Valley House off the Glann Road in Oughterard is a beautifully-appointed six-to-eight bed family home with ample space and just a short drive from the village.
The property, which was once run as a luxury B&B is superbly designed with great privacy, functionality and charm. Extending to 312 square metres (3,356 sq ft), there is no shortage of accommodation – six generously sized bedrooms, three reception rooms, extensive kitchen/dining/breakfast facilities, large utility room, gym and sun room which overlooks the rear gardens.
The family lounge which is positioned to the right of the entrance hallway is a superb room which runs the full width of the property taking advantage of the beautiful garden views from three sides. The lounge connects to a beautiful fully glazed conservatory via double doors and also to the kitchen, dining and TV/games room.
The kitchen is spacious and well laid out with two large picture windows, an abundance of beautifully fitted cream country style cabinetry to include breakfast bar, large stove and good quality appliances.
Double arches lead you from the kitchen to a very spacious dining room which in turn leads onto the TV/games room. When originally constructed, the property had four bedrooms on the ground floor and four on the first floor and was run as a very successful B&B. Now used as a family home, one of the ground floor bedrooms is utilised as a large utility and on the first floor one bedroom now accommodates a home gym. The remaining three bedrooms on the ground floor are good sized bedrooms with built-in wardrobes and all boast en-suite shower rooms. The three bedrooms on the first floor are again good sized bedrooms and all are en-suite.
There is also a good sized family bathroom on this floor and access to one of the properties most spectacular features – an extensive horseshoe shaped balcony with ornamental cast iron railings overlooking the manicured grounds with lovely views of Lough Corrib.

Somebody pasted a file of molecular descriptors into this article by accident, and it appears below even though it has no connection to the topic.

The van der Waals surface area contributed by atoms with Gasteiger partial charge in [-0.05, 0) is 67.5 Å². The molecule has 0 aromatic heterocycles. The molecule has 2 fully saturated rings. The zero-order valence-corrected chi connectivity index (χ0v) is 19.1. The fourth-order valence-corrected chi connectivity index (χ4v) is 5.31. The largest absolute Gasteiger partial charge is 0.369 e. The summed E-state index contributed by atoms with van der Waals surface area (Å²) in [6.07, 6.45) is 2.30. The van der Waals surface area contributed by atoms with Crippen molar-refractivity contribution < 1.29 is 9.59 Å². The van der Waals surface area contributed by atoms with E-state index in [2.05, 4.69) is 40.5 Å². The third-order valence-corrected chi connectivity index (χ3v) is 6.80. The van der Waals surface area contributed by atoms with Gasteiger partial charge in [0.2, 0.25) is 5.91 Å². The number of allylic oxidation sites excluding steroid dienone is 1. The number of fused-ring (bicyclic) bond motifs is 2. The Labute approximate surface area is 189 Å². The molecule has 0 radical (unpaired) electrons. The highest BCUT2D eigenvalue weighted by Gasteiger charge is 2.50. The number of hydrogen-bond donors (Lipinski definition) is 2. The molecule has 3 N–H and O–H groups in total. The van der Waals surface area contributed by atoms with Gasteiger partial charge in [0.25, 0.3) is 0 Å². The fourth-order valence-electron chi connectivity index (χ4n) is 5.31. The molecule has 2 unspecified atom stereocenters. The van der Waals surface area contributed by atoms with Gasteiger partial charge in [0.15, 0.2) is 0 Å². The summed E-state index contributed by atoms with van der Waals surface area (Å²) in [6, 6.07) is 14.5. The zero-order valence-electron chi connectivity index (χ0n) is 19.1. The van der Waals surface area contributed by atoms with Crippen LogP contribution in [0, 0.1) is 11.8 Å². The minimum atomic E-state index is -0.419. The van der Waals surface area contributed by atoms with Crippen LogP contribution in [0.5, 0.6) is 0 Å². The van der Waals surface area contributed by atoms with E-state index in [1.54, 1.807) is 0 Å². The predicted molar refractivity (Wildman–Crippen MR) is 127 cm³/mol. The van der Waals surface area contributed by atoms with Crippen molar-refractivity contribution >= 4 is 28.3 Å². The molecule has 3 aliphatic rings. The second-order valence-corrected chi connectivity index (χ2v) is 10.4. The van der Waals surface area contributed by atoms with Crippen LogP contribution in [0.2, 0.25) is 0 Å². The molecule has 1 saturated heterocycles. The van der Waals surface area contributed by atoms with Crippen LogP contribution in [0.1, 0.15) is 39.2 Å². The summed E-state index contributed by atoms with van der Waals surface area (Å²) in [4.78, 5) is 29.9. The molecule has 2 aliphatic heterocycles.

The asking price is €455,000. For further information, contact DNG Martin O’Connor on 091 866708.
First pub in County Galway to be convicted over Covid breach
A County Galway publican has become the first in the county convicted of breaching Covid-19 regulations after 70 customers were found on his premises during the partial lockdown last year.
Tuam Court was told that when the Gardaí entered the premises at Tierney’s of Foxhall, there was very little social distancing – and no food being served, as was the requirement at the time.
Proprietor Tom Kelly was prosecuted for the breach of Covid-19 regulations which carries a maximum penalty of €5,000.
After Judge James Faughnan was informed that it was an extremely large premises in rural North Galway, he remarked that when so many people are allowed into a pub, no matter how big, it is extremely difficult to control them.
Prosecuting Sergeant Christy Browne explained that several months ago there had been opposition for the renewal of the publican’s licence on the grounds of alleged breaches of Covid regulations.
He said that, on August 30 last, there were 70 people on the premises, at a time during the pandemic when there was the requirement to purchase a €9 meal before being served a drink.
Sergeant Browne explained that when the premises was inspected, there was no social distancing, there was no food being served and no evidence of food receipts.
Defending solicitor Gearoid Geraghty said that his client ran a huge premises that can accommodate 227 customers and added that his customers were spread among three separate sections of the premises.
While there have been objections to the renewal of publicans’ licences by the Gardaí for breaches of the guidelines, this was the first criminal prosecution that has taken place in County Galway.
Tom Kelly with an address of Corohan, Tuam, the proprietor of Tierney’s of Foxhall, was charged with breaching a regulation to prevent, limit, minimise or slow the spread of Covid-19. It relates to an alleged breach that occurred on August 30 last year.
The same defendant had been the subject of an objection to his licence by Garda Inspector John Dunne a number of months ago. He was ordered to pay €500 towards a charity at the time.
The Inspector had opposed the renewal of the licences for what he said were breaches of Covid guidelines during the course of inspections carried out when the situation was relaxed during the course of 2020.